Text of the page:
New Certification Will Lift Up Best Practices

Date Posted: 5/24/2012

Certification for collegiate ministry will lift up best practices with a vital ministry that differs in key ways from local church work, according to campus ministers, agency staff, and seminary administrators.

The General Board of Higher Education and Ministry’s Board of Directors approved a certification track for certifying those working in collegiate ministries at the March meeting in Nashville, Tenn., and several United Methodist theological schools are already working on course offerings that will fulfill the educational requirements.

“With so much talk about vital congregations, it's easy to forget that not all of our vital congregations come in the form of a traditional church with steeple. Some of those vibrant communities are our campus ministries,” said Narcie Jeter, campus minister at Winthrop University, who will be moving to the Gator Wesley Foundation at the University of Florida this summer.

The Rev. Bridgette Young Ross, GBHEM’s assistant general secretary for Campus Ministry and College Chaplaincy, agreed.

Learn more about certification and see the new Collegiate Ministry information sheet (PDF)

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“More than ever, we need those in ministry with college and university students to have a calling and a passion for this particular work. A certification in collegiate ministry will empower them with a skill set and affirmation from the church that this is a ministry of vital importance which requires specific core competencies,” Young Ross said.

Jeter added that campus ministers have to be radical in their hospitality and in their evangelism and outreach on campus and in the community. “If the ministry does not continue to be one that is visible in the campus community, then it's not on the students' radar and is irrelevant in many ways,” Jeter said.

Certification will be helpful because campus ministers face challenges and struggles that can sometimes be completely different from those faced by a local church pastor, Jeter added. It also provides a professional credential that annual conferences and Boards of Higher Education and Campus Ministry and local campus ministry boards will be able to use to select trained candidates who are passionate and invested in this ministry.

This certification will also be a chance to lift up the "best practices" in campus ministry as well as the opportunity to explore new trends, models, and methods. “Having an opportunity to share and learn from colleagues in our ministry area is crucial to the retention of campus ministers, to the spiritual health of our campus ministers, and to the overall strength of our United Methodist campus ministries,” Jeter said.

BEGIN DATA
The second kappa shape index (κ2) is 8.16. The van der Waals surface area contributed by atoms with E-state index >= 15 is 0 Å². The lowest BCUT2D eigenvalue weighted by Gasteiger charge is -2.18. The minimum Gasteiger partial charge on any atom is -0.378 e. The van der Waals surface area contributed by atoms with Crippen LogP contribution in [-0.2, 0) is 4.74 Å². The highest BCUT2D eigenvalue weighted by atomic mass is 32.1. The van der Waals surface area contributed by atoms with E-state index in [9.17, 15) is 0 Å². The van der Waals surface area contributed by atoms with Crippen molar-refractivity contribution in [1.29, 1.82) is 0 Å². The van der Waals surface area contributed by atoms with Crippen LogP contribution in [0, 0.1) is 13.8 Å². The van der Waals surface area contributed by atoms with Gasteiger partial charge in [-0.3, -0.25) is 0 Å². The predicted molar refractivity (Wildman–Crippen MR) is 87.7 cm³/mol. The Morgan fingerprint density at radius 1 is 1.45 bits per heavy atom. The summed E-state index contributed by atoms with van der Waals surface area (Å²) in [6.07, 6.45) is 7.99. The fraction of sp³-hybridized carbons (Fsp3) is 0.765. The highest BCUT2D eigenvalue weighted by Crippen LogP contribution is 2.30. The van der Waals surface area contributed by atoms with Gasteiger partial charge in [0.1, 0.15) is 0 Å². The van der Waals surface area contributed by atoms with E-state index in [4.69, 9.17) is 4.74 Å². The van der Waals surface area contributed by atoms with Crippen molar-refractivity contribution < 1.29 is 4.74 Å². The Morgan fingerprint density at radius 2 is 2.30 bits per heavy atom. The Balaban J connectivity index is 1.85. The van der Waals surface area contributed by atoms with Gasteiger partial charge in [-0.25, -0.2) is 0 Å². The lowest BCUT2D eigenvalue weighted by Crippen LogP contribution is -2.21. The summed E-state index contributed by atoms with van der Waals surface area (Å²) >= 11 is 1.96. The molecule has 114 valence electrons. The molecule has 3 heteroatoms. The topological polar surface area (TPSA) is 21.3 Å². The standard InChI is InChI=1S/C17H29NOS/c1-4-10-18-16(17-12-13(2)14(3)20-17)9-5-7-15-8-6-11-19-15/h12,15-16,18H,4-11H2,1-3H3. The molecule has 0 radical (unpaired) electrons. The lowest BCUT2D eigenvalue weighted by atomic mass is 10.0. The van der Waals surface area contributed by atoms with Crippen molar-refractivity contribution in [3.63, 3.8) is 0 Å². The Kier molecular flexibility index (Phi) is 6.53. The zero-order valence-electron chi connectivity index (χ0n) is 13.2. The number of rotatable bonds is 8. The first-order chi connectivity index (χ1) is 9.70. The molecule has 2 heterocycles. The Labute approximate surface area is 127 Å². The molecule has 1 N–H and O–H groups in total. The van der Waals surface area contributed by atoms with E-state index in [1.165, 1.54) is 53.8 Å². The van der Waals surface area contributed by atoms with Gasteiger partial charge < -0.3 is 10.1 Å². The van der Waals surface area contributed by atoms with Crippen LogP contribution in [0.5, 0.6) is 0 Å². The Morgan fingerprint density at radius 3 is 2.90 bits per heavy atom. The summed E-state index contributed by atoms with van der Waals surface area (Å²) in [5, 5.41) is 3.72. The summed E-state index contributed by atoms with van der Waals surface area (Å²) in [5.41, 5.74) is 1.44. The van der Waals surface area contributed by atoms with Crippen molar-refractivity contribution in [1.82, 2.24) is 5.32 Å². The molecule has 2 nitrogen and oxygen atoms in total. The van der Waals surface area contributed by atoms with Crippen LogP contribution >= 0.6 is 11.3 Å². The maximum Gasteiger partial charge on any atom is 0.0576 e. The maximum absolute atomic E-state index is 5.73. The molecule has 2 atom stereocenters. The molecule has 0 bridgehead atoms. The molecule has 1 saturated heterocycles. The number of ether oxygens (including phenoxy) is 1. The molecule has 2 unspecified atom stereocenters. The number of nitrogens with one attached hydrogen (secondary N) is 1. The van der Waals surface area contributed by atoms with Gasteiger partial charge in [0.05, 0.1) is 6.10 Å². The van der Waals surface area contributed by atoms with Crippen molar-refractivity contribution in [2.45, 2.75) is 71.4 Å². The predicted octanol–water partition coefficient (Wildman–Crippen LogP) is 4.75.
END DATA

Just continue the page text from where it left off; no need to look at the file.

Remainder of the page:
James A. Noseworthy, vice president for Administration and External Programming at Garrett-Evangelical Theological Seminary, said collegiate ministry is essential ministry of the church.

“During the college years, students often take a ‘sabbatical’ from traditional congregations. It also is a time when the students are reflecting on critical issues of faith and vocation. Our ministry with and among students is a witness to God’s presence and the love of Christ,” Noseworthy said, adding that ministry on campus engages students and faculty as they consider great and challenging ideas, ethical quandaries, and vocational options, and as they discover their vocation in God’s family.

More than 20 Garrett-Evangelical graduates are involved in full-time collegiate ministry, Noseworthy said, and four faculty members served as college chaplains or campus ministers. “We continue to equip clergy to understand young adult faith development and collegiate life though academic courses, continuing education, and internships,” he said.

He said Garrett will begin offering classes this fall for this certification, which further equips clergy and laity for successful collegiate ministry.

The Rev. Kah-Jin Jeffrey Kuan, chair of GBHEM’s Division of Higher Education and dean of the Theological School at Drew University, said many clergy who end up in campus ministry have never had training or taken any classes about ministry with young adults.

“The certification process will prepare those who think they have an interest in college ministry to gain the skills they need to do it well,” Kuan said. He said the courses will also be helpful to other denominations.

Kuan said he is in conversation with faculty now and hopes to launch collegiate ministry certification in spring of 2013.

*Brown is associate editor and writer, Office of Interpretation, General Board of Higher Education and Ministry.

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